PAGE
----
Commuting in Greater Victoria could look very different in 2018.
Members of the public got their first look Tuesday at three proposals for an interchange for the Trans-Canada Highway and McKenzie Avenue, a project aimed at mitigating what Ministry of Transportation district manager Janelle Erwin called the “No. 1 bottleneck” outside the Lower Mainland.
“This is an absolutely important program for the Ministry of Transportation,” she said. “We feel solving our congestion problems at this intersection is going to have a huge impact not only on local residents … (but those) up and down the Island. (Consequently) all these options are going to go a long way in helping alleviate some of that pressure we feel from the Colwood crawl.”
Erwin was joined by several other communications and B.C. Transit staff, who stood alongside dozens of posterboards and video screens presenting visual depictions of the three options. A ministry count of the attendees determined that 610 visitors dropped in and fired a barrage of questions to officials on hand for the open house on the $85-million project. Ground is expected to be broken on the interchange project in 2016, with completion planned for 2018.
Erwin couldn’t go into detail on empirical figures, but said the increase in safety and the reduction in congestion through the corridor would be “dramatic.”
Options one and three of the triad of proposals includes a smaller diamond-shaped interchange Erwin said would be less expensive, than option two, which features a partial cloverleaf design aspect that would have a larger footprint. All three designs eliminate the traffic light for north-south highway traffic, have traffic signals on either side of the highway at Mckenzie and Admirals Road, and feature a grade separation for the Galloping Goose Trail, which would no longer cross McKenzie.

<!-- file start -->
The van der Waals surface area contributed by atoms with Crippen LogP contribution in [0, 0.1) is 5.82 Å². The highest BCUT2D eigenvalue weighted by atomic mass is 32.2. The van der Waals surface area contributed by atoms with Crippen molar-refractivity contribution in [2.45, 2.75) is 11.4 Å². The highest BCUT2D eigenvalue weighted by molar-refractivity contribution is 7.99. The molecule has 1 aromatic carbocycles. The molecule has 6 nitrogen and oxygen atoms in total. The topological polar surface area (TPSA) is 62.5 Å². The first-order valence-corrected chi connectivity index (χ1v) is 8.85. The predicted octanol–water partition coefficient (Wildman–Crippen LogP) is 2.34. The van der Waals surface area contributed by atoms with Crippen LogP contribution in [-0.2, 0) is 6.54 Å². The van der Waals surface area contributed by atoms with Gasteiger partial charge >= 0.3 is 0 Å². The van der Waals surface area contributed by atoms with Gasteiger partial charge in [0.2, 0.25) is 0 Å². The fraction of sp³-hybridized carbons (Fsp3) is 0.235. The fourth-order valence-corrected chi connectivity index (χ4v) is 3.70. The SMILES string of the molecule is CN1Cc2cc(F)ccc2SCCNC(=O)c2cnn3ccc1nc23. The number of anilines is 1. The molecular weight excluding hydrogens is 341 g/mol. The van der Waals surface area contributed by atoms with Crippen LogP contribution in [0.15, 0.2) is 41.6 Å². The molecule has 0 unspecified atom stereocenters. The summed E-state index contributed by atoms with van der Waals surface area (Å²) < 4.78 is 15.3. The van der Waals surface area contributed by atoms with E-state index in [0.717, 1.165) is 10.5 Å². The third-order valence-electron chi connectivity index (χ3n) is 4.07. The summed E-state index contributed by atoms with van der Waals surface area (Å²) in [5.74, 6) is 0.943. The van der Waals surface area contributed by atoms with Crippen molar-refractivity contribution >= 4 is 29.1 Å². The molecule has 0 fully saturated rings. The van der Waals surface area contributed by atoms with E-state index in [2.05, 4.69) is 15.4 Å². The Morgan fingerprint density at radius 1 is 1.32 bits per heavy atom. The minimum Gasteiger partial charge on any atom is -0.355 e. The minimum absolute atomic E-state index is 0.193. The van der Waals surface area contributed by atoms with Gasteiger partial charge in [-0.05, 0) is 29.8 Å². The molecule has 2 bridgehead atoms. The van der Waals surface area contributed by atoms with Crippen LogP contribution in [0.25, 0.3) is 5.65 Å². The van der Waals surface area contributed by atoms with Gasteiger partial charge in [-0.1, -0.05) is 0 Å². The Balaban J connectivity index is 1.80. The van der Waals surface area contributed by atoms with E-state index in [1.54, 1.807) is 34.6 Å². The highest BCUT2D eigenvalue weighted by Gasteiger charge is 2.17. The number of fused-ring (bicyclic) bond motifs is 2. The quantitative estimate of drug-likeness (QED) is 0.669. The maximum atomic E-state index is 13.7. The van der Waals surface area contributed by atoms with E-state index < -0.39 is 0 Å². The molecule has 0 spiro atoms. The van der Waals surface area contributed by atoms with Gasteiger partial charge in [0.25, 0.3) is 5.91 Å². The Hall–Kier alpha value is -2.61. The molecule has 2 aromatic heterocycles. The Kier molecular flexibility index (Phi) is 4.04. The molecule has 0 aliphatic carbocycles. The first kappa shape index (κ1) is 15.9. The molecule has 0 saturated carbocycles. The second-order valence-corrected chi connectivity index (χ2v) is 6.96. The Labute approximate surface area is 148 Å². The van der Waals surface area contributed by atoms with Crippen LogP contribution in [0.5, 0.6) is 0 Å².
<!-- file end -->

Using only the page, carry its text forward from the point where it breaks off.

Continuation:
The cloverleaf option would also eliminate the need for southbound traffic turning left on Mckenzie to hit a traffic light.
Saanich Mayor Richard Atwell, who took in the info session, wondered what the effect of the interchange would have elsewhere in his municipality, including the intersection of McKenzie and Burnside Road, and the busy highway intersection at Tillicum Road.
“We could end up with the same issue (as other interchanges), which is the highway traffic flows through but we end up having long lineups of traffic trying to get to the highway in Saanich,” he said. “Tillicum is another version of this. At what point do we end up with a freeway? I don’t know.”
Erwin said northbound traffic to the West Shore from Tillicum Road could actually be faster, with traffic queues at the current McKenzie light already stopping commuters as far back as Tillicum.
“We’re going to deliver about the same (amount of traffic) that is delivered today to Tillicum Road. We’re not seeing that anything is going to change dramatically there,” she said. “We are confident that once we implement the improvements at this intersection, we’re going to help draw some of that shortcutting traffic on municipal roads back onto the highway, because they’re going to realize the highway will be a safe and efficient way to travel.”
For more information on the proposal visit engage.gov.bc.ca/mckenzieinterchange.